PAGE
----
GEORGE NEWS - A Facebook post about an alleged dog fight sparked a massive outcry among George animal lovers on Sunday afternoon, 17 February.
In a cry for help and not sure who to contact, Chantel Booyse turned to the local Facebook page, Georgiete Staan Saam, when she saw people inciting their dogs to fight.
"We were on our way home from Island Lake at approximately 17:00 when I saw about eight men with dogs on the Thembalethu side of the fence. I looked again and saw them hitting the dogs with sticks, urging them to fight," she said.
The first thing Booyse did was to phone the police, but when there was no response, she placed a post on Georgiete Staan Saam, asking who she could contact to report a dog fight.
Shortly after her post, SPCA inspector Henrico Pypers, as well as local animal lovers Paul Gerber and Ryno de Kock, arrived at the spot where Booyse saw the dog fighters. "By the time everyone arrived, the men and their dogs had already gone into the bush and we could hear the fighting and people cheering," she said.
Gerber, De Kock and Pypers drove to where they thought the fight was taking place, but by the time they got there, there was no sign of the culprits.
"We did an extensive search along with the SPCA and police, but unfortunately we were too late," said Gerber.
Dog fights increasing
According to Pypers, there is a sharp increase in dog fights in the area.
"Judging by the number of calls we have received about dog fights within the last couple of months, it is definitely increasing. Unfortunately, when we arrive on a scene, there is usually no sign of anything.
"If people suspect that a fight is taking place or being planned, please do not put it on social media first before phoning the authorities.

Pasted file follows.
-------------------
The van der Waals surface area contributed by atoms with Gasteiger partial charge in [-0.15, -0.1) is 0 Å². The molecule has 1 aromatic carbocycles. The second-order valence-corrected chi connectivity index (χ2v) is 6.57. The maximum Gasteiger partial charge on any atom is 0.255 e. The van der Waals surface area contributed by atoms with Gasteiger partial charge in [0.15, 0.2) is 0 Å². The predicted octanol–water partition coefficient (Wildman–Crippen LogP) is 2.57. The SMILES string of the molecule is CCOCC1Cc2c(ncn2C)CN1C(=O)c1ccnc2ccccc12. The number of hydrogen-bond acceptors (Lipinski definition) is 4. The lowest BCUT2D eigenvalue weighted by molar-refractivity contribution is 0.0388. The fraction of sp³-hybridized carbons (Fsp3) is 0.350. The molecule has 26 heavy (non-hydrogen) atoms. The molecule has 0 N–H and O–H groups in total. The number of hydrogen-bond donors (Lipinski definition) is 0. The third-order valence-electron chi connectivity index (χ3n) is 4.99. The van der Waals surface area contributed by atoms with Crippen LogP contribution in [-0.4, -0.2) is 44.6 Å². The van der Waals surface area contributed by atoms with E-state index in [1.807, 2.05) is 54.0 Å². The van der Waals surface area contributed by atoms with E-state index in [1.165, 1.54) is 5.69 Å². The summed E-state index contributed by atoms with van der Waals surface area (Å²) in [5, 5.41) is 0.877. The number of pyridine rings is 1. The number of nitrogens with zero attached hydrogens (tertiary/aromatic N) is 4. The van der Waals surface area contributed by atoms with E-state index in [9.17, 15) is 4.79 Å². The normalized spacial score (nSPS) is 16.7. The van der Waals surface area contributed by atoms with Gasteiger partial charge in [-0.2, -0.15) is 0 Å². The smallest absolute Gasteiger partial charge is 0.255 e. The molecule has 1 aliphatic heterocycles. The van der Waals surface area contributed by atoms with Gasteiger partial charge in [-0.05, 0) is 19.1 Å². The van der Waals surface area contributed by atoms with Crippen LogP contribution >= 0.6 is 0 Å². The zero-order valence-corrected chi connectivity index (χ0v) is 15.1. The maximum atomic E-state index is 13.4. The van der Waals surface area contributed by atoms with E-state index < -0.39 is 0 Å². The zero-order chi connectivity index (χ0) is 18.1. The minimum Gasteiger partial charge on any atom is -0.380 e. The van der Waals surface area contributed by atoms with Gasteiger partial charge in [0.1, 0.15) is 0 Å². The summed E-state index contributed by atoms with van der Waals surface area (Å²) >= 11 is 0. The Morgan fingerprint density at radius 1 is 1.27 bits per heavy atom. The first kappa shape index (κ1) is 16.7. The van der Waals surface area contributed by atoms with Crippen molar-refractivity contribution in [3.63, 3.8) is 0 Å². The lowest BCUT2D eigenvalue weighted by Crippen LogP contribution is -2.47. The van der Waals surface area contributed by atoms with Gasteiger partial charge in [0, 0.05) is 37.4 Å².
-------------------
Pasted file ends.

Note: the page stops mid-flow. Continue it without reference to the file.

"Rather phone your local SPCA and police station directly before you try to do anything yourself," he said.
According to Pypers photographic and/or video evidence would be a huge advantage during the prosecution process.
"If someone suspects dogs are used for fighting in their communities, they are welcome to contact us - even if the dog has old scars - so these premises can be investigated. Your anonymity will be guaranteed."
The SPCA's emergency number is 082 378 7384.
How to recognise the signs
Dogs used for fighting suffer terrible injuries like broken bones, ripped flesh, internal injuries, broken teeth, and torn muscles.
These dogs often die as a result of their injuries, loss of blood, shock, exhaustion or dehydration. Here are some signs to look out for to recognise the presence of dog fighting:
• Pit bull terriers kept on heavy chains or confined in small areas like alleys, garages or cages.
• Residences or properties with multiple pit bulls that are unsterilised, unsocialised or unfriendly to other animals.
• Purpose built fighting pits or makeshift fighting areas with blood stains on floors or walls.
• Frequent or regular change in dogs at a specific property. As dogs are killed, new animals are purchased or stolen.
• Groups of pit bulls being walked at unusual hours, especially late at night.
• Pit bulls that have evidence or repeated injuries. Dogs with multiple scars or injuries on their bodies, especially their faces, front legs, chests, hind legs, thighs and ears.
• The presence of training equipment like slat mills, treadmills, spring poles or break sticks, veterinary drugs/supplies and steroids.
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